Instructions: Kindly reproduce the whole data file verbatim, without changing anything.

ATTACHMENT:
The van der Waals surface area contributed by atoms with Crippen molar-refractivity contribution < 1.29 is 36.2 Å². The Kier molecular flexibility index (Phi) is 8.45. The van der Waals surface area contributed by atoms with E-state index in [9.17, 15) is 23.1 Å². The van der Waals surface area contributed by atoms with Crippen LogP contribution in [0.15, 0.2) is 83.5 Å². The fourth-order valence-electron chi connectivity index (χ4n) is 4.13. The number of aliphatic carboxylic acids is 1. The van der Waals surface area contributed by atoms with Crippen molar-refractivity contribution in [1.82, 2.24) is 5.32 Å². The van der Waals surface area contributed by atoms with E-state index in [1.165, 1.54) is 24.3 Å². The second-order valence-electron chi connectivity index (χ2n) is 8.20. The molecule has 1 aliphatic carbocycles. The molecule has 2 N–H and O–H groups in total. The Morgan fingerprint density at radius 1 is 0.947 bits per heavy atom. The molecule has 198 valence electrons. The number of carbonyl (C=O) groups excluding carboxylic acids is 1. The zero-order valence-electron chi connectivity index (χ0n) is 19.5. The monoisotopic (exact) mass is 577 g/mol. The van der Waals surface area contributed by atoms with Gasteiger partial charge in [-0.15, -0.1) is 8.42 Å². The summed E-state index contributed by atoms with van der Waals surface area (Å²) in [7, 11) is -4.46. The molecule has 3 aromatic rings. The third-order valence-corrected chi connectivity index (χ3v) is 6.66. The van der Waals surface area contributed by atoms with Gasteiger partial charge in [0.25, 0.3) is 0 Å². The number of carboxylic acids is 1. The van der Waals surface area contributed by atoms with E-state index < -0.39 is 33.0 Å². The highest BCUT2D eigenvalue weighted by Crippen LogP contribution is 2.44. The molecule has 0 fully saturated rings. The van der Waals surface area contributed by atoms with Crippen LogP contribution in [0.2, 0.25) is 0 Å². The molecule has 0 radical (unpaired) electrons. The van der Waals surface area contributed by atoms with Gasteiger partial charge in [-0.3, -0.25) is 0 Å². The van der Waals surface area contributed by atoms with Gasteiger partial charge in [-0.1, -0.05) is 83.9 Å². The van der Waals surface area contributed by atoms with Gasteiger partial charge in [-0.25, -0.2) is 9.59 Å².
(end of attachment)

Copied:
The van der Waals surface area contributed by atoms with Crippen molar-refractivity contribution < 1.29 is 36.2 Å². The Kier molecular flexibility index (Phi) is 8.45. The van der Waals surface area contributed by atoms with E-state index in [9.17, 15) is 23.1 Å². The van der Waals surface area contributed by atoms with Crippen LogP contribution in [0.15, 0.2) is 83.5 Å². The fourth-order valence-electron chi connectivity index (χ4n) is 4.13. The number of aliphatic carboxylic acids is 1. The van der Waals surface area contributed by atoms with Crippen molar-refractivity contribution in [1.82, 2.24) is 5.32 Å². The van der Waals surface area contributed by atoms with E-state index in [1.165, 1.54) is 24.3 Å². The second-order valence-electron chi connectivity index (χ2n) is 8.20. The molecule has 1 aliphatic carbocycles. The molecule has 2 N–H and O–H groups in total. The Morgan fingerprint density at radius 1 is 0.947 bits per heavy atom. The molecule has 198 valence electrons. The number of carbonyl (C=O) groups excluding carboxylic acids is 1. The zero-order valence-electron chi connectivity index (χ0n) is 19.5. The monoisotopic (exact) mass is 577 g/mol. The van der Waals surface area contributed by atoms with Gasteiger partial charge in [-0.15, -0.1) is 8.42 Å². The summed E-state index contributed by atoms with van der Waals surface area (Å²) in [7, 11) is -4.46. The molecule has 3 aromatic rings. The third-order valence-corrected chi connectivity index (χ3v) is 6.66. The van der Waals surface area contributed by atoms with Gasteiger partial charge in [0.25, 0.3) is 0 Å². The number of carboxylic acids is 1. The van der Waals surface area contributed by atoms with E-state index < -0.39 is 33.0 Å². The highest BCUT2D eigenvalue weighted by Crippen LogP contribution is 2.44. The molecule has 0 fully saturated rings. The van der Waals surface area contributed by atoms with Crippen LogP contribution in [0.2, 0.25) is 0 Å². The molecule has 0 radical (unpaired) electrons. The van der Waals surface area contributed by atoms with Gasteiger partial charge in [-0.3, -0.25) is 0 Å². The van der Waals surface area contributed by atoms with Gasteiger partial charge in [-0.1, -0.05) is 83.9 Å². The van der Waals surface area contributed by atoms with Gasteiger partial charge in [-0.25, -0.2) is 9.59 Å².